Maggie L. Rogers: What was the impetus for UGLY and how does it fit into your body of work?
Raja Feather Kelly: My work celebrates and interrogates popular culture and it confronts audiences with their being complicit with the creation of culture. (For better and for worse.) This work is me confronting myself with the same questions that the past decade of my work has confronted its audiences. He is both a time capsule; a look back, and a step forward.
MLR: We are so excited you are touring this work and was wondering what your thoughts were about what it means to do the show in New York versus Seattle.
RFK: It means I get to be in dialogue with more people. My work is always intended to be a contribution to culture and so this is a direct opportunity to let the work engage with new audiences. I’m not sure what it means before I actually do it. But I’ve always been connected to Seattle. I made my first solo in Seattle and I believe this is the first part of my last solo. I have family in Seattle, and I started my career in Seattle and in New York at the same time.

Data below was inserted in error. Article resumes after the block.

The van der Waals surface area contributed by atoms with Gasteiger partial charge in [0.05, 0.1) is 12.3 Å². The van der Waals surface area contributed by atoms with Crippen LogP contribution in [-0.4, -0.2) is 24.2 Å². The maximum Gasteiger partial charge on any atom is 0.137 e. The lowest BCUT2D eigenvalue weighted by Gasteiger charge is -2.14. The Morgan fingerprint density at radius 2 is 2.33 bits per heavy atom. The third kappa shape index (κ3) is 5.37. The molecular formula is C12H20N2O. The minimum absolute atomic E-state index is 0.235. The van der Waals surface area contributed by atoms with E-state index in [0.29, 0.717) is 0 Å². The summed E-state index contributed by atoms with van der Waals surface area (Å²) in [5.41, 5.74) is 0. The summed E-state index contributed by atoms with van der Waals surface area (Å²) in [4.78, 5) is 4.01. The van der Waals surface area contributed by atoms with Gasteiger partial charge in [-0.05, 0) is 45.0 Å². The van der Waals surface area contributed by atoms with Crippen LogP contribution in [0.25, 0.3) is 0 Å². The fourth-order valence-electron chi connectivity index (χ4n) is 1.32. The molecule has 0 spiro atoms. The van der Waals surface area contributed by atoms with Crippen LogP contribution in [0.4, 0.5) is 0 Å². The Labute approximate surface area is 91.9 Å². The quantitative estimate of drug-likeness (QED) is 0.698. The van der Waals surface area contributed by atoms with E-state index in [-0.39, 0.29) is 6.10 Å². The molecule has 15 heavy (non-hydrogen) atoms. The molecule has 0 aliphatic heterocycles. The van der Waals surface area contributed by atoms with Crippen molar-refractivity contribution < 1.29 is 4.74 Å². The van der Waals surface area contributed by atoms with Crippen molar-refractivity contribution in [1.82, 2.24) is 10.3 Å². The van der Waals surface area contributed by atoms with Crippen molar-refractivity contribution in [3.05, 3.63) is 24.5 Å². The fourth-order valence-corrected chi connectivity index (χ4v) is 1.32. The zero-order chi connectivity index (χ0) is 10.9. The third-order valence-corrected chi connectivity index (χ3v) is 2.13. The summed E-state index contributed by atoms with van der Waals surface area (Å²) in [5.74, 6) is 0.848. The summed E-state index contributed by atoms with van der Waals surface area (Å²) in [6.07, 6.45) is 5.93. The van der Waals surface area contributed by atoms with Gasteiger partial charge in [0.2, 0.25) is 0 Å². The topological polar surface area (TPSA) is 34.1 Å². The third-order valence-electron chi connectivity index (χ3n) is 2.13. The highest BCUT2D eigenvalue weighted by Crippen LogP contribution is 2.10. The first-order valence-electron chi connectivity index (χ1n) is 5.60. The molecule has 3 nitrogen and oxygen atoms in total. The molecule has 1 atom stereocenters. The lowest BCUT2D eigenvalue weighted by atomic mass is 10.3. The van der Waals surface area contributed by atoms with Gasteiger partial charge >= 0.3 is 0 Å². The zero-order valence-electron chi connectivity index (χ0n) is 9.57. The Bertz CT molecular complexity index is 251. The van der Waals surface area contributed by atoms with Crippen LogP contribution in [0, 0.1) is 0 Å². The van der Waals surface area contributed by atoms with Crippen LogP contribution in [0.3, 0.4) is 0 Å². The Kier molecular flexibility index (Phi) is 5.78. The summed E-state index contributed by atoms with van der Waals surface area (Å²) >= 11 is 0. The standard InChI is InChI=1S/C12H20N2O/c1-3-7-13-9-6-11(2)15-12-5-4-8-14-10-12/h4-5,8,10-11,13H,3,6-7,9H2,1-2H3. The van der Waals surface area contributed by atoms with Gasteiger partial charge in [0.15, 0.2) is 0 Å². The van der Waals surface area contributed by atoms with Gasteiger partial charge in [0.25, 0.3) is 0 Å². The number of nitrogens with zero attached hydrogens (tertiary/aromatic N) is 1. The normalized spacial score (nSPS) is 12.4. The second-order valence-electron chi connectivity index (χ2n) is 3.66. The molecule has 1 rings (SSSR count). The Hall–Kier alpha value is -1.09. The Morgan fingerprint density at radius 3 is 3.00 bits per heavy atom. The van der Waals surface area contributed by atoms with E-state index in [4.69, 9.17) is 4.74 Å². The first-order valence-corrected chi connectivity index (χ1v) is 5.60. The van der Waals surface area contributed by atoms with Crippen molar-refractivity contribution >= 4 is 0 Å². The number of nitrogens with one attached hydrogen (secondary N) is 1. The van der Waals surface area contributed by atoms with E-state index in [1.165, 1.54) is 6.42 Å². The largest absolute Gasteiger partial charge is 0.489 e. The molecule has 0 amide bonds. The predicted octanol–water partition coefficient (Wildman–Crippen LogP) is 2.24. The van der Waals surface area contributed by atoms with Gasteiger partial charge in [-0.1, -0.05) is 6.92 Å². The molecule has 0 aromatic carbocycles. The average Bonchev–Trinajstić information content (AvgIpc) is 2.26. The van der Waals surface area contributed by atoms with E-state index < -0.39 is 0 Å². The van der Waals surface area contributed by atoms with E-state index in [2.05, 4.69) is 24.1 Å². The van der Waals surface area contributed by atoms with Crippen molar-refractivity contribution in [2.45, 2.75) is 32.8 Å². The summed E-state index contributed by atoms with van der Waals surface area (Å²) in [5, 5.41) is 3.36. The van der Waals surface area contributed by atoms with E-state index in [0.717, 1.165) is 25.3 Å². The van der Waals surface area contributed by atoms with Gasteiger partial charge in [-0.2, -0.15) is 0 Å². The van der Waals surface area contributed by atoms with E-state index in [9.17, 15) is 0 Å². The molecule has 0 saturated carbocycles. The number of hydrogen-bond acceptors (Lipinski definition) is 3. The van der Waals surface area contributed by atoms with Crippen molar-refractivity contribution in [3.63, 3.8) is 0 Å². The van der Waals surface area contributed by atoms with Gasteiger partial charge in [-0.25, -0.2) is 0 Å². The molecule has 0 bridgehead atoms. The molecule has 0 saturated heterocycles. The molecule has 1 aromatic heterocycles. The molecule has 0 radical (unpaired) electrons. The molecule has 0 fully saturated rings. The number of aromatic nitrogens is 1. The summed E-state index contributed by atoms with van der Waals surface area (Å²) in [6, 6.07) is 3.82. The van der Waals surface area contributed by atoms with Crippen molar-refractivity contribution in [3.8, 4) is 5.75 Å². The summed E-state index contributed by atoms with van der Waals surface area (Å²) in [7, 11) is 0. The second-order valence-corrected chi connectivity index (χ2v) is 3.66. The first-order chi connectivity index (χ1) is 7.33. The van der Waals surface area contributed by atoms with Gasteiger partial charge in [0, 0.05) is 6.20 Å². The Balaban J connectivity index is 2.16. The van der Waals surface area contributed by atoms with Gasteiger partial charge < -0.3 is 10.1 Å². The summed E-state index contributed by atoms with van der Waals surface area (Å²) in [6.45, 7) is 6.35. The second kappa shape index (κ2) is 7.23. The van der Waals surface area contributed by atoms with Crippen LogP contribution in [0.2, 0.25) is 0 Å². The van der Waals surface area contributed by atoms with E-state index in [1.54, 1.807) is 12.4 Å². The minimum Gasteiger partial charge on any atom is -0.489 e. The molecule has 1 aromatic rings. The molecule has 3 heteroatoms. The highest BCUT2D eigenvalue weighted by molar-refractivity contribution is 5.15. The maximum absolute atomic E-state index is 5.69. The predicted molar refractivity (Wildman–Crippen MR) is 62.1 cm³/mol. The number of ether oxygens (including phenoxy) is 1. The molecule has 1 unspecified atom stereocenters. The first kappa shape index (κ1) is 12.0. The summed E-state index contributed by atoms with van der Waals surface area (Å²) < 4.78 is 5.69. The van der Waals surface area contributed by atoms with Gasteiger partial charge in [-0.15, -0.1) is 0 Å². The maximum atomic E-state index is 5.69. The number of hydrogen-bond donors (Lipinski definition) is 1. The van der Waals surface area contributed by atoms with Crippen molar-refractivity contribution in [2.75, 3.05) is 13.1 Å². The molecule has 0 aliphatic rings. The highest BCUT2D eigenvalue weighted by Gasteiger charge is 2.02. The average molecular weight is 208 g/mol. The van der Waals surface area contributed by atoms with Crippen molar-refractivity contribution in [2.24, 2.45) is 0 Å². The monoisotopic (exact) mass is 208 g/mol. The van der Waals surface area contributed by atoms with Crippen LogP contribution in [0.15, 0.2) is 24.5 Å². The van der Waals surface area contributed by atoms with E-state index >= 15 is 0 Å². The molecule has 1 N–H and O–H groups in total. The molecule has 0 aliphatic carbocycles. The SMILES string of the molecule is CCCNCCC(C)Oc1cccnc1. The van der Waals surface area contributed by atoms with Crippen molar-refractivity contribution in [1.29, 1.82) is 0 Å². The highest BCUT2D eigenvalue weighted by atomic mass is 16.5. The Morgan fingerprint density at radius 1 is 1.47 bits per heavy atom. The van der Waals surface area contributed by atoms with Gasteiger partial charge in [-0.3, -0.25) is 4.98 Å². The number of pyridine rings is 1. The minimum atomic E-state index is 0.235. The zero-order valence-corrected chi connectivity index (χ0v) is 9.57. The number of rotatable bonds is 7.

MLR: You are such a talented multi-faceted artist and I am curious how you define yourself: dancer/theatre maker? Do you ever feel more present in one world or the other?
RFK: I don’t find myself, and that makes all the difference. There’s no separation for me between Dance, Theater, and Media. I am a storyteller and I am conceptual, and I am visual. I use whatever variable best progress the story forward and clarifies the idea.